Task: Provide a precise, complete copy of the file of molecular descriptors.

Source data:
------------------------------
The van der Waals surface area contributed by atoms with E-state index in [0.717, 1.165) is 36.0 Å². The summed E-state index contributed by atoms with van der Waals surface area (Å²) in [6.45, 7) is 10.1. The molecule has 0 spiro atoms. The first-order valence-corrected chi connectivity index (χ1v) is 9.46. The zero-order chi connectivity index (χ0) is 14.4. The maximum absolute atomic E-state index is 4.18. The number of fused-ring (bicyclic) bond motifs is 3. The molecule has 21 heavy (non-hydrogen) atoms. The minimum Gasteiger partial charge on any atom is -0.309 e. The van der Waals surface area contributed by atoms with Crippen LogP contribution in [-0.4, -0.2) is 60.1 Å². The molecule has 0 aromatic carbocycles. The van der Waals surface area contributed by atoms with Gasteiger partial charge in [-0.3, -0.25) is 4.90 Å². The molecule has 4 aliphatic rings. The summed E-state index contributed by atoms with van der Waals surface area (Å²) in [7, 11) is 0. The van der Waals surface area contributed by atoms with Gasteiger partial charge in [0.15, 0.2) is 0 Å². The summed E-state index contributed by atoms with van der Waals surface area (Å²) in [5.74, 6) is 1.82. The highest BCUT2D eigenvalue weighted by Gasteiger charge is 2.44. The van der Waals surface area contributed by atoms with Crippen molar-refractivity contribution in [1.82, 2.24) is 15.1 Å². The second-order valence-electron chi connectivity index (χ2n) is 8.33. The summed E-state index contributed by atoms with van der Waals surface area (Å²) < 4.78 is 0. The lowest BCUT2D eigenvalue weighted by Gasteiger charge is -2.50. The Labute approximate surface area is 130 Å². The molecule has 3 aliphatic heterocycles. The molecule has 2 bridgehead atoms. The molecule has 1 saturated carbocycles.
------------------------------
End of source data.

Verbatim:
The van der Waals surface area contributed by atoms with E-state index in [0.717, 1.165) is 36.0 Å². The summed E-state index contributed by atoms with van der Waals surface area (Å²) in [6.45, 7) is 10.1. The molecule has 0 spiro atoms. The first-order valence-corrected chi connectivity index (χ1v) is 9.46. The zero-order chi connectivity index (χ0) is 14.4. The maximum absolute atomic E-state index is 4.18. The number of fused-ring (bicyclic) bond motifs is 3. The molecule has 21 heavy (non-hydrogen) atoms. The minimum Gasteiger partial charge on any atom is -0.309 e. The van der Waals surface area contributed by atoms with Crippen LogP contribution in [-0.4, -0.2) is 60.1 Å². The molecule has 0 aromatic carbocycles. The van der Waals surface area contributed by atoms with Gasteiger partial charge in [-0.3, -0.25) is 4.90 Å². The molecule has 4 aliphatic rings. The summed E-state index contributed by atoms with van der Waals surface area (Å²) in [7, 11) is 0. The van der Waals surface area contributed by atoms with Gasteiger partial charge in [0.15, 0.2) is 0 Å². The summed E-state index contributed by atoms with van der Waals surface area (Å²) in [5.74, 6) is 1.82. The highest BCUT2D eigenvalue weighted by Gasteiger charge is 2.44. The van der Waals surface area contributed by atoms with Crippen molar-refractivity contribution in [1.82, 2.24) is 15.1 Å². The second-order valence-electron chi connectivity index (χ2n) is 8.33. The summed E-state index contributed by atoms with van der Waals surface area (Å²) < 4.78 is 0. The lowest BCUT2D eigenvalue weighted by Gasteiger charge is -2.50. The Labute approximate surface area is 130 Å². The molecule has 3 aliphatic heterocycles. The molecule has 2 bridgehead atoms. The molecule has 1 saturated carbocycles.